Passion for Conflict Resolution: A FDRIO Conversation with Maysa Maleki
Meysa Maleki is a FDRIO Member who practices as a family law lawyer and mediator at Maleki Barristers, in Toronto. Her strong interest in the complexities of interpersonal relationships and human dynamics led to a career of fighting for justice in the area of family law. But she discovered that litigation perpetuates the conflict and is not the right solution in every case. This led Meysa to pursue formal training in mediation, including Harvard Law School’s Negotiation and Leadership Program. Her first book, The Conflict Resolution Grail: Awareness, Compassion, and a Negotiator’s Toolbox, was released on June 23, 2020.
Why did you decide to write a book about conflict resolution?
We are in the business of negotiation, persuasion, and conflict resolution on a daily basis, whether with our children, friend, spouse, co-worker, boss, children’s school teacher, the store clerk or the berating stranger who subjects us to his wrath without the requisite authority to do so, for what he perceives to be our reckless driving. Conflict is everywhere.
After my training to become an accredited mediator, I became a more skillful and strategic conflict resolver in my profession as a lawyer and in my personal life as a mother, wife, friend, co-worker, employee, boss, and even in relation to strangers who try to violate our boundaries in various life situations on a daily basis. I became more self-aware of my conflict resolution “programs” and was able to make more informed and better choices.
I wrote this book for two reasons. First, to give everyone, not just professional conflict resolvers, conflict resolution tools. In fact, I could not understand why as children and even later as adults, we were not taught these valuable life skills.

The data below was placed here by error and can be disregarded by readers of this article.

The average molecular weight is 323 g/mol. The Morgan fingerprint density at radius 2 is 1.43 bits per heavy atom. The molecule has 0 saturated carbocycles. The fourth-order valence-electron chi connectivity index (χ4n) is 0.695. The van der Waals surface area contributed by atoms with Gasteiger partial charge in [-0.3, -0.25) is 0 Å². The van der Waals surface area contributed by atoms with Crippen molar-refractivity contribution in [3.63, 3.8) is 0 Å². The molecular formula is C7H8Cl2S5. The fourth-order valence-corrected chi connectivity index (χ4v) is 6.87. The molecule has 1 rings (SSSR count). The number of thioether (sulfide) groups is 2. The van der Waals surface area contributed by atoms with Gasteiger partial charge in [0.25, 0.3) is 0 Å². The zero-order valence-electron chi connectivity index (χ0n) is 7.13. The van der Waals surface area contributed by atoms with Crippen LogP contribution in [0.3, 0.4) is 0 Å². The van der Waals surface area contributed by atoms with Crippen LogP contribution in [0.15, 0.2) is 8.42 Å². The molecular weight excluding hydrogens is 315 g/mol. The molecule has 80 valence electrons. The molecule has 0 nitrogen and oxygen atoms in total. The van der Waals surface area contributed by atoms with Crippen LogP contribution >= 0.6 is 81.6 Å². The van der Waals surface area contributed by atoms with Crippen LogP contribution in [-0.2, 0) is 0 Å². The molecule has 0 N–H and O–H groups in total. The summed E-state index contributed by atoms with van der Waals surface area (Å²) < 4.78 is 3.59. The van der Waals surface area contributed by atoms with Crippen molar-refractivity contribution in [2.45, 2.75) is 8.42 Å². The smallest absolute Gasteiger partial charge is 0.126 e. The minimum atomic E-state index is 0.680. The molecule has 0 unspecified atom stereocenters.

Second, because I saw a gap in the literature. Western Conflict Resolution literature does not provide a solution to addressing what the Dalai Lama calls, “destructive” emotions in conflict situations. It does not address the role of “compassion” and “compassionate empathy” that eastern wisdom shows is critical for changing the dialogue in conflict situations. At the same time, when I studied eastern wisdom on conflict resolution, I saw a similar gap. Eastern wisdom does not provide tools to people to be better and more skillful problem solvers.
I wrote this book to help the everyday person as well as professional conflict resolvers approach conflict situations consciously and skillfully, drawing both from eastern wisdom and western conflict resolution theory.
Who would be the ideal audience for your toolbox?
Both professional conflict resolvers and the everyday person would benefit immensely from this book. However, I would really like parents to read it. Researchers tell us that children are the most susceptible to downloading “programs” including programs in relation to conflict resolution, because their brains display the lowest electrical activity. Their brain waves being delta and theta waves are the same brain waves that are displayed during focused meditation and prayer and their dominance has been linked to a state of “increased suggestibility.” Apart from the constant messaging in the media, in pitting “good” guys against “bad” guys and “us” versus “them,” we have watched our parents resolve conflict unskillfully and ineptly. If parents become more conscious and skillful conflict resolvers, they can raise the next generation of conscious and skillful conflict resolvers and do so from an early age. In the book I also talk about the role of our “whole” brain, including our right brain, in how we approach conflict situations. We have a real opportunity with our young people because researchers tell us the human brain develops until we are 25 years of age.